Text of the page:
How apprenticeships can help manufacturers find workers for hard-to-fill (and high-paying) jobs

Gov. Phil Murphy starting preaching about the value of apprenticeship programs when he was on the campaign trail.

Since taking office, he has tasked Robert Asaro-Angelo, the commissioner of the Department of Labor & Workforce Development, with finding ways of implementing a strategy.

Much of that falls on the New Jersey Office of Apprenticeship.

ROI-NJ caught up with Nicholas Toth, the assistant director of that office, on Friday at Made in New Jersey, the National Manufacturing Day event sponsored by the New Jersey Manufacturing Extension Program.

Toth explained the value of apprenticeships and what his office is doing to promote them.

Here’s a bit of the conversation, edited for space and clarity.

ROI-NJ: Explain why apprenticeship programs — which many think are a relic of the past — are so important for today and for the future?

Nicholas Toth: New Jersey is facing a record-low unemployment rate. I think it’s the lowest rate that we’ve had in the 40 years since we’ve been keeping data. And that puts industry in a really tough position because the available labor doesn’t exist for the jobs that they’re trying to hire and recruit for.

So, what do you do when you can’t find someone on the open market to recruit? You have to train them and you have to upskill them. You have to educate them. So, what we do at the Office of Apprenticeship is we really bring industry, education and the supply of labor together to build a registered apprenticeship model that solves that problem in the market.

ROI: How do you convince the next generation of workers that this is a solid option?

NT: It’s really a three-part answer.

  1. I think what’s really important is for people to just look at the numbers. On average, and these are U.S. Department of Labor statistics, someone that goes through a registered apprenticeship program is going to earn, on average, over $300,000 over the course of their working lifetime.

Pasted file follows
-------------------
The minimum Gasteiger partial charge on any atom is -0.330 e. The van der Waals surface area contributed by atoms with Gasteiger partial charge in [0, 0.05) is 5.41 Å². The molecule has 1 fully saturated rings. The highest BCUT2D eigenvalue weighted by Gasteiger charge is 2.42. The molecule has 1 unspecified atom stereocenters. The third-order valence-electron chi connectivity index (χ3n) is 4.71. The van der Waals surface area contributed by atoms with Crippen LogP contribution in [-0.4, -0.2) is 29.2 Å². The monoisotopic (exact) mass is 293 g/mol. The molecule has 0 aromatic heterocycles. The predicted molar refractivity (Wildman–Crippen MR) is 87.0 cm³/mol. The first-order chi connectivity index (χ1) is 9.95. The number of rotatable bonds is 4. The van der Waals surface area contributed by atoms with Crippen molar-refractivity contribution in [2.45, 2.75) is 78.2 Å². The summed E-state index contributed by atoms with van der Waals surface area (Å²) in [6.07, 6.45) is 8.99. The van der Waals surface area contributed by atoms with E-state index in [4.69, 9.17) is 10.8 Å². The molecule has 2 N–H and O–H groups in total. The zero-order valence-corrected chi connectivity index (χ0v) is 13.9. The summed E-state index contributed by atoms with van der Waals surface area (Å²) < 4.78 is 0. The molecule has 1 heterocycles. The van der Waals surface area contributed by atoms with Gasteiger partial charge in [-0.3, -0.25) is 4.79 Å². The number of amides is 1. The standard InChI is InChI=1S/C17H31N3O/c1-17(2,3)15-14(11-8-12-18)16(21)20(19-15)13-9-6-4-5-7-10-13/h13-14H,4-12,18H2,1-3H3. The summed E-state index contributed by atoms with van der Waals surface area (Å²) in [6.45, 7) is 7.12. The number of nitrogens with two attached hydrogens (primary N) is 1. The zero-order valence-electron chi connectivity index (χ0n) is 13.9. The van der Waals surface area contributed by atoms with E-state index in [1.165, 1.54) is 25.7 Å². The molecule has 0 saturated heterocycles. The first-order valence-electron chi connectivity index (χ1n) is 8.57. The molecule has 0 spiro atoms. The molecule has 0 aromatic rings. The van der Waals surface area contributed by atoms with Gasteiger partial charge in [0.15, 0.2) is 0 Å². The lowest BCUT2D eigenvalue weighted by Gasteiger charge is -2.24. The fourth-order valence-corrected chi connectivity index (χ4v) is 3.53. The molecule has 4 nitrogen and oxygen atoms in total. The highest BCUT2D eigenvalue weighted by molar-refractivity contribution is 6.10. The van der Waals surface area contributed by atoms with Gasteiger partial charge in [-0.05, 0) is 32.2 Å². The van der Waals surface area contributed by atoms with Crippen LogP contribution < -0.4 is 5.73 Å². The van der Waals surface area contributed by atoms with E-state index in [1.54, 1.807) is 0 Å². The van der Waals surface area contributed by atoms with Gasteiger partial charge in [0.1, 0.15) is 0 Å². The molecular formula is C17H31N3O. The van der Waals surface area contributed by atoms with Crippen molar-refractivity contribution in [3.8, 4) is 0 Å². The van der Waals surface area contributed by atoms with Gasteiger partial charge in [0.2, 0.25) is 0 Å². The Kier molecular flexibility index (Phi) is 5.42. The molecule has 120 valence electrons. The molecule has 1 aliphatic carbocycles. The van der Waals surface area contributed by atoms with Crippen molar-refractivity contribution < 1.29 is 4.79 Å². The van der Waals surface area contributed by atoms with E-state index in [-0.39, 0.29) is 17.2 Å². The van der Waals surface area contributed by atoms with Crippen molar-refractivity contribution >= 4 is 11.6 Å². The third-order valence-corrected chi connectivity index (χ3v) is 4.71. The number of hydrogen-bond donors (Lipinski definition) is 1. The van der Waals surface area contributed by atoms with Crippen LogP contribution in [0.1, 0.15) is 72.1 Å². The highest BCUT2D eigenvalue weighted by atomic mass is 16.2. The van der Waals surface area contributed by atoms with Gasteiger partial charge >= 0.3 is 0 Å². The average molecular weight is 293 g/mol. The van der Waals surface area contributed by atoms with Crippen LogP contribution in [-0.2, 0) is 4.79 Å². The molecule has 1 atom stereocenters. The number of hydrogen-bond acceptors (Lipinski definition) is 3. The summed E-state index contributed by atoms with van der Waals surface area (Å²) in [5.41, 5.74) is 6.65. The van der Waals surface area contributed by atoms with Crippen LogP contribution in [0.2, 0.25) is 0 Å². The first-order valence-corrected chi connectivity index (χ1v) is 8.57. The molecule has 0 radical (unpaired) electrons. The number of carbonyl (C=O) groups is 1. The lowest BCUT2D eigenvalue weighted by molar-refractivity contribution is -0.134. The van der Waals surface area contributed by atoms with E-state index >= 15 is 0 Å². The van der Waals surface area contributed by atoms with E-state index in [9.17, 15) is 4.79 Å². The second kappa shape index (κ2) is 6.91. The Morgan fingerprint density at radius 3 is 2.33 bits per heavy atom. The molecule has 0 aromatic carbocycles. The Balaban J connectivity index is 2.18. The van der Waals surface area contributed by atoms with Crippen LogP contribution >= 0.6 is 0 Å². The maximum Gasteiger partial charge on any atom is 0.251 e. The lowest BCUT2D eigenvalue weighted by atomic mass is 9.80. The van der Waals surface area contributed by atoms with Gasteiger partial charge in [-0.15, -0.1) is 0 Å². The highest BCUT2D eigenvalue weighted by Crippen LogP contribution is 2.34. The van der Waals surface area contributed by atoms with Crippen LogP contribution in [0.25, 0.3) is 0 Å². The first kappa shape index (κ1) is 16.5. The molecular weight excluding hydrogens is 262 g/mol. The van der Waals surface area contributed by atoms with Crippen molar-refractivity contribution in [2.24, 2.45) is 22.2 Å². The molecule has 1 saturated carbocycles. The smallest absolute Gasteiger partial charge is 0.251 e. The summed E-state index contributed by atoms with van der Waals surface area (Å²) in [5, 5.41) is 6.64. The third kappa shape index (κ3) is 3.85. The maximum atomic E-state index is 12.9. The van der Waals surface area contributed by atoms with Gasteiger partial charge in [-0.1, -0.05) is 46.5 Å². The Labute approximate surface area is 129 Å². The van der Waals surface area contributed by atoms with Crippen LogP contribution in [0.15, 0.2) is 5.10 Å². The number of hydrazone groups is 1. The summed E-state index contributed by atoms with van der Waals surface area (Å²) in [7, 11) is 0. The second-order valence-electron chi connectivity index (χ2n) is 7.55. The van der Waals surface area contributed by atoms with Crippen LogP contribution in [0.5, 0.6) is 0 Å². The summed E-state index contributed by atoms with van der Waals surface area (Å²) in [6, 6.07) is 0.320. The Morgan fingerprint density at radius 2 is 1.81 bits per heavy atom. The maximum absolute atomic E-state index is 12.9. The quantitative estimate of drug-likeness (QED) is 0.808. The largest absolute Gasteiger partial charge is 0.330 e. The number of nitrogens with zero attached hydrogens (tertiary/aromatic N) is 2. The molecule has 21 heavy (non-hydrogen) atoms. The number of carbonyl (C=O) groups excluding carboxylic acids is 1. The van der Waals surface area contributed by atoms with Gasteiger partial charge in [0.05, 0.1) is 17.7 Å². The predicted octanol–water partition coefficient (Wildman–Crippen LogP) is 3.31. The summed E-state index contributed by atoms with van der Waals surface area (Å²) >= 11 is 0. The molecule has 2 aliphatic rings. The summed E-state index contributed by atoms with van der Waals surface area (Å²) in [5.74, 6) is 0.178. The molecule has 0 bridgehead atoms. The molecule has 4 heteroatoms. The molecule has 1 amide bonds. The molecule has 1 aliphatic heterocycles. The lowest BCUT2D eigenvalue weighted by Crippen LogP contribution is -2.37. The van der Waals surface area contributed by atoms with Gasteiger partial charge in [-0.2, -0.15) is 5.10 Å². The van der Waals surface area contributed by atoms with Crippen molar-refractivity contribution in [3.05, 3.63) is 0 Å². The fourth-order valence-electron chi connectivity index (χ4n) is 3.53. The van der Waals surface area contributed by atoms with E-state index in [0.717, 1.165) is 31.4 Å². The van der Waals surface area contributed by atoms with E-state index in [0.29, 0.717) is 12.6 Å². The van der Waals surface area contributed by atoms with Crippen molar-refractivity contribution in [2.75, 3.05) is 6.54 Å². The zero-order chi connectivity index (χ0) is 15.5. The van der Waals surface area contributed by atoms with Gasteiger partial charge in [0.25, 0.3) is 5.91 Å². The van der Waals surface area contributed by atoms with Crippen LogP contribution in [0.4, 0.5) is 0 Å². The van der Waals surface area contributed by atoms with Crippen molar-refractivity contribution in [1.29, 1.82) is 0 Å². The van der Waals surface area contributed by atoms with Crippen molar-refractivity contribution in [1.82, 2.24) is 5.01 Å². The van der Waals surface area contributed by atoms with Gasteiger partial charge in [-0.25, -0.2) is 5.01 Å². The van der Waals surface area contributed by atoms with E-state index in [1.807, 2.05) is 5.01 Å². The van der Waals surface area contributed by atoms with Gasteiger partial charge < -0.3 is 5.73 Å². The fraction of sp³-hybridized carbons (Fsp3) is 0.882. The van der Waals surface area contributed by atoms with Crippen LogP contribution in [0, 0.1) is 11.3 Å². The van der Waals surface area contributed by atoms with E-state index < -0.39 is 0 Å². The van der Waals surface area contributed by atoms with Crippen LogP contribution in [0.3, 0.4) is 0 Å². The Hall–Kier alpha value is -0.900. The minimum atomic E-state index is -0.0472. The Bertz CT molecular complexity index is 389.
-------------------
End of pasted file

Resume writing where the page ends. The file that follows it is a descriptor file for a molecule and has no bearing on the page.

2. The average apprentice in the U.S. earns at or above a $50,000 starting salary once they complete it.
  3. A lot of these jobs are in high-demand areas where the market is bidding up the wage over and over and over again. It’s amazing. I speak with people in the automotive industry and there are career pathways right now where, if you spend five years, without incurring any college debt, you can be in a six-figure earning category. That means a kid in his mid-20s, with a high school diploma and five years of training, can be making six figures.

That’s a real thing that I think we need to communicate more broadly in New Jersey so people understand. The economics are there. And, with the looming student loan debt crisis that we’re facing, I think it’s just the perfect time for people to begin to rethink not only apprenticeships in traditional sectors and skilled sectors, but also nontraditional sectors, like health care and technology, where we’re seeing a lot of growth.

ROI: Speaking of stereotypes, we also hear it’s not accurate to say apprenticeships programs are only available for younger people who may opt for them over college. Is that accurate?

NT: Absolutely. One of the programs that we developed last year is called GAINS, or Growing Apprenticeships in Nontraditional Sectors. Those funds aren’t used to support only programs for youth, but they’re also training the adult population and incumbent workers.

So, for instance, if you’re in an advanced manufacturing company and your job is going to be eliminated because of foreign trade, companies are using the apprenticeship model to train that individual for a different job. This way, they can hold on to them and they just don’t have to lay people off.

That’s why apprenticeships are a really flexible model that it is able to serve multiple aspects of the labor market, from youth to the adult population.

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